Pelosi and Reid, for some reason, want to have the Democratic Party enter into a collective suicide pact. They plan to use the reconciliation sidecar to mainly just raise some people's taxes to give special tax breaks to unions. From Politico:
The changes being considered track closely with the agreements House and Senate leaders made in White House meetings last week, according to a source. They include the deal with labor unions to ease the tax on high-end insurance plans, additional Medicare cuts and taxes, the elimination of a special Medicaid funding deal for Nebraska and a move to help cover the gap in seniors' prescription drug coverage. Pelosi is also working to change the Senate provision that sets up state insurance exchanges. The House prefers a single, national exchange.
You must be kidding me. This is the dumbest thing I have heard from Democrats this month -- a month dominated by terrible decisions by Democrats.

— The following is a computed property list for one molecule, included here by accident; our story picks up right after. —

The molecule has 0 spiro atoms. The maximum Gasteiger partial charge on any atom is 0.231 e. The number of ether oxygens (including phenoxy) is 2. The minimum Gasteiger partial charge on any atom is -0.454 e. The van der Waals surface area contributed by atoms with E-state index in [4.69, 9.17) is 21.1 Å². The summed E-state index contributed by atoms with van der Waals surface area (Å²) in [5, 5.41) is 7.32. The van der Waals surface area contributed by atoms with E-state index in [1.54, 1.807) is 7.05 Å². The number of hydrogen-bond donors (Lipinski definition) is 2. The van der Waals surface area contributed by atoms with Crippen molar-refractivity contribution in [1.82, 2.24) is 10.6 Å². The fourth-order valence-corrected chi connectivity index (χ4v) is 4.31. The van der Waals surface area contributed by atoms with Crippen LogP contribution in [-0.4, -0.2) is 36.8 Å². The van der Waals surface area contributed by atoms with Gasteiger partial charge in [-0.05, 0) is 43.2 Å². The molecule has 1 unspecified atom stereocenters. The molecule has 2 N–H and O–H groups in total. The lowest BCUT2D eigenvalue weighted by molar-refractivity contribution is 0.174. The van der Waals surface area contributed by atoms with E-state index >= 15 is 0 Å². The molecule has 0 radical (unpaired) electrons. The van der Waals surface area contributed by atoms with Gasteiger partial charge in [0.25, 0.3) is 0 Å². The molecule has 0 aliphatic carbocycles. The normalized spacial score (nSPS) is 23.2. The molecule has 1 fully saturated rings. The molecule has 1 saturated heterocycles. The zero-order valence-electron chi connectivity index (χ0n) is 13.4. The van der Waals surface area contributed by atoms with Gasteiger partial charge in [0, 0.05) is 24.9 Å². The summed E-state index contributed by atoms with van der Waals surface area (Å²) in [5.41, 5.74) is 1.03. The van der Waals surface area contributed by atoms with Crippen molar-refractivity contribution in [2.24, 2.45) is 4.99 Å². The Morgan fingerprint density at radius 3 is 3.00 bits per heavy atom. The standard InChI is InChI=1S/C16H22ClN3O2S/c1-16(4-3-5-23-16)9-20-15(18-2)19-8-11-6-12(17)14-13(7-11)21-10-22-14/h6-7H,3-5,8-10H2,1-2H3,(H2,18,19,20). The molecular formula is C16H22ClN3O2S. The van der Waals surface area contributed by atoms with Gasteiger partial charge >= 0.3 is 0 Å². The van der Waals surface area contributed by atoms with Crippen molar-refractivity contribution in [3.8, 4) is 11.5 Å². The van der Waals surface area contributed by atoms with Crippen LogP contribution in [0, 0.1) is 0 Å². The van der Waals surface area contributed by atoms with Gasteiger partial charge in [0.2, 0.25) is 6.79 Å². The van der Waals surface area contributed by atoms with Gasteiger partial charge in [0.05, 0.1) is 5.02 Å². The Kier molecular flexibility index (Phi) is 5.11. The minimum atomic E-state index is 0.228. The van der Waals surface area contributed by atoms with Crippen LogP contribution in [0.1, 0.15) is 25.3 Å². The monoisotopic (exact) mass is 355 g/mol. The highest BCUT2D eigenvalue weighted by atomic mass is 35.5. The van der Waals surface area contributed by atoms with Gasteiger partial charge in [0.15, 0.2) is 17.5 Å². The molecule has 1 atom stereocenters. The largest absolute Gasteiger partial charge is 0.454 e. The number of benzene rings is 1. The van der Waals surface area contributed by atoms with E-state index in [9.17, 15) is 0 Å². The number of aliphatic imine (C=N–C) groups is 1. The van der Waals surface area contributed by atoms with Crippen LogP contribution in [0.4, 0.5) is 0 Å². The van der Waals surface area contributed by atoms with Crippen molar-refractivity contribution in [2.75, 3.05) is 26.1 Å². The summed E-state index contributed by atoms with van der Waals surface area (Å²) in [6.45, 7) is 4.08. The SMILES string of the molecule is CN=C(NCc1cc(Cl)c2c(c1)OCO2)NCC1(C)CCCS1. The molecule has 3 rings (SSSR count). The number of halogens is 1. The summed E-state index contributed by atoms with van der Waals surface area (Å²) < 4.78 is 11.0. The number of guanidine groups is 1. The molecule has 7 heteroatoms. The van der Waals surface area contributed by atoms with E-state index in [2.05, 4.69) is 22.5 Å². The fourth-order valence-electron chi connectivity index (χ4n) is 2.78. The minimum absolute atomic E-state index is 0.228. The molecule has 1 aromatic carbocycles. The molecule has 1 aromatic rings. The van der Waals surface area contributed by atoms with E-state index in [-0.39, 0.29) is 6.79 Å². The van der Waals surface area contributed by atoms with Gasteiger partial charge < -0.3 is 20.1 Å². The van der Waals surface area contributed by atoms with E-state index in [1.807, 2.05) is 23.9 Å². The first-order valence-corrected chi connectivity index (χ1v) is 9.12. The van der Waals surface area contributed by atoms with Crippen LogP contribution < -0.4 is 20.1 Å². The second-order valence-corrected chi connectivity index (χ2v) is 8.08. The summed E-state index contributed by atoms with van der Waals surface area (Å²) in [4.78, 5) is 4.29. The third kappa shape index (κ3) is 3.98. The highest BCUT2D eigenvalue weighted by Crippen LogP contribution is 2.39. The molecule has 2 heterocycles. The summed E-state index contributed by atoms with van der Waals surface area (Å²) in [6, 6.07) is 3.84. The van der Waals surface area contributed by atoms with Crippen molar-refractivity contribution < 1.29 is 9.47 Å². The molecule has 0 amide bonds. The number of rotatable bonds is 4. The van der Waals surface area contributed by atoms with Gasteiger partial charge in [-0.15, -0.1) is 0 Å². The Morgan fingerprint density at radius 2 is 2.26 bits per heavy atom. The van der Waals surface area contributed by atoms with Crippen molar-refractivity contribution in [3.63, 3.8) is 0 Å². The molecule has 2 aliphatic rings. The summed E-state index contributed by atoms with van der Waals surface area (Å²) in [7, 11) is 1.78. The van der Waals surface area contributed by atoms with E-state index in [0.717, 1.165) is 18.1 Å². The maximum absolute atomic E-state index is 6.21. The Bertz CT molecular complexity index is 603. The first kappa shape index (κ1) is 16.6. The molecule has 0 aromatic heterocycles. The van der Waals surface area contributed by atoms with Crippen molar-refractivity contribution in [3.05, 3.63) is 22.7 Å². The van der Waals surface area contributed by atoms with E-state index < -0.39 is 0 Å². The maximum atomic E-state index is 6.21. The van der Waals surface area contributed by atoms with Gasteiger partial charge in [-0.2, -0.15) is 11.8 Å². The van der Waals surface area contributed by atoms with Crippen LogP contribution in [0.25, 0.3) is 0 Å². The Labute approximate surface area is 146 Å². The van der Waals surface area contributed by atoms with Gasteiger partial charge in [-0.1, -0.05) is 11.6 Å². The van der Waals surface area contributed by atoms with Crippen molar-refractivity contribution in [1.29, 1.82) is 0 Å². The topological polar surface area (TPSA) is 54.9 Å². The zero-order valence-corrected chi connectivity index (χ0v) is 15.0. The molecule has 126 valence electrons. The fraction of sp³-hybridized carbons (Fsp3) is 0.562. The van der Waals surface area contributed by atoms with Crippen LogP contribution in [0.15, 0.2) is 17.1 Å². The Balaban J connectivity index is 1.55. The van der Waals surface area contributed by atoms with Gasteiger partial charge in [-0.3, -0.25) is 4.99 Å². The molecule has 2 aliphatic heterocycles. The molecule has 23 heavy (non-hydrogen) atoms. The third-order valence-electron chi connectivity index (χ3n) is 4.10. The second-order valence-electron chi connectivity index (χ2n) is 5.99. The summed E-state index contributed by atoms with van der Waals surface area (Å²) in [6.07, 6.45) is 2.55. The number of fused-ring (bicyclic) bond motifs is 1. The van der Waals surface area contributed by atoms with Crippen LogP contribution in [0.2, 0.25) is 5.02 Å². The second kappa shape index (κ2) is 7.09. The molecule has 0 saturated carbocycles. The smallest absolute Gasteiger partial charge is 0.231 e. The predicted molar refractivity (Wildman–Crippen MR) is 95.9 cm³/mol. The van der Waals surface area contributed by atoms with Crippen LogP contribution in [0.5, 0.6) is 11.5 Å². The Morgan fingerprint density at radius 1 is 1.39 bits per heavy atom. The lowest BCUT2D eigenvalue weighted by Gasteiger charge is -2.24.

Pelosi's and Reid's plan to get the very unpopular Senate bill passed in the House is to pass a separate, even more radically unpopular measure using reconciliation. Because that is what the health care bill needs right now, more new taxes and more special giveaways to different interest groups.
If they want to fix the very unpopular excise tax, which they should, the secret is to pay for it with popular progressive cost control ideas. They should use the savings from the public option/Medicare buy-in/drug re-importation to pay for fixing the excise tax. This eliminates the need for more taxes and makes the top banner story about the reconciliation sidecar the popular public option/Medicare buy-in instead of a deal with labor unions.
This is not rocket science. If Democrats try to use reconciliation to only pass a deal for labor unions paid for with another tax increase, it will be the death of the party in 2010. If Democrats stand up to the private insurance corporations, give people the very public option they want, and then reduce the excise tax people hate using those savings; health care reform might become popular or at least palatable to most Americans.